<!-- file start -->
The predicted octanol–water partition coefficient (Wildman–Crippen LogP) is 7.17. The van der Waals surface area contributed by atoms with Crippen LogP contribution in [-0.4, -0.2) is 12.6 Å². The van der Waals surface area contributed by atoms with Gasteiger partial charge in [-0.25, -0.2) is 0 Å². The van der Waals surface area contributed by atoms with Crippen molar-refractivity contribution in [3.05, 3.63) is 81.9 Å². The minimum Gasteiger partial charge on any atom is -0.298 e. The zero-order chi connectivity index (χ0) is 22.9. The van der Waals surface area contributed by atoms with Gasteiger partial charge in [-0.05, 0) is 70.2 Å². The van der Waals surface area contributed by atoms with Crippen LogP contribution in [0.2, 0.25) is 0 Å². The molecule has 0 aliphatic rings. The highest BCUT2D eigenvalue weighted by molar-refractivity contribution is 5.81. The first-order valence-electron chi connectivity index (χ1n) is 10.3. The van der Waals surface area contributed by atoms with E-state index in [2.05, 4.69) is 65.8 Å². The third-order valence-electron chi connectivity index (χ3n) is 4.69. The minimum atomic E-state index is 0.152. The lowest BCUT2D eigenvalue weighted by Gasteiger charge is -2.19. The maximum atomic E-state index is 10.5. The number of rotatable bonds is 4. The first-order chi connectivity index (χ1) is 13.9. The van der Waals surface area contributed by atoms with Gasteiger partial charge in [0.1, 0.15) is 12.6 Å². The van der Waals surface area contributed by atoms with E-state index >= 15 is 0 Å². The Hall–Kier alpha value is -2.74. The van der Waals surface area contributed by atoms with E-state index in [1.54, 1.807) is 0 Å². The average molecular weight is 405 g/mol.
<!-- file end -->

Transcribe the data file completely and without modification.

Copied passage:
The predicted octanol–water partition coefficient (Wildman–Crippen LogP) is 7.17. The van der Waals surface area contributed by atoms with Crippen LogP contribution in [-0.4, -0.2) is 12.6 Å². The van der Waals surface area contributed by atoms with Gasteiger partial charge in [-0.25, -0.2) is 0 Å². The van der Waals surface area contributed by atoms with Crippen molar-refractivity contribution in [3.05, 3.63) is 81.9 Å². The minimum Gasteiger partial charge on any atom is -0.298 e. The zero-order chi connectivity index (χ0) is 22.9. The van der Waals surface area contributed by atoms with Gasteiger partial charge in [-0.05, 0) is 70.2 Å². The van der Waals surface area contributed by atoms with Crippen LogP contribution in [0.2, 0.25) is 0 Å². The molecule has 0 aliphatic rings. The highest BCUT2D eigenvalue weighted by molar-refractivity contribution is 5.81. The first-order valence-electron chi connectivity index (χ1n) is 10.3. The van der Waals surface area contributed by atoms with E-state index in [2.05, 4.69) is 65.8 Å². The third-order valence-electron chi connectivity index (χ3n) is 4.69. The minimum atomic E-state index is 0.152. The lowest BCUT2D eigenvalue weighted by Gasteiger charge is -2.19. The maximum atomic E-state index is 10.5. The number of rotatable bonds is 4. The first-order chi connectivity index (χ1) is 13.9. The van der Waals surface area contributed by atoms with Gasteiger partial charge in [0.1, 0.15) is 12.6 Å². The van der Waals surface area contributed by atoms with E-state index >= 15 is 0 Å². The Hall–Kier alpha value is -2.74. The van der Waals surface area contributed by atoms with E-state index in [1.54, 1.807) is 0 Å². The average molecular weight is 405 g/mol.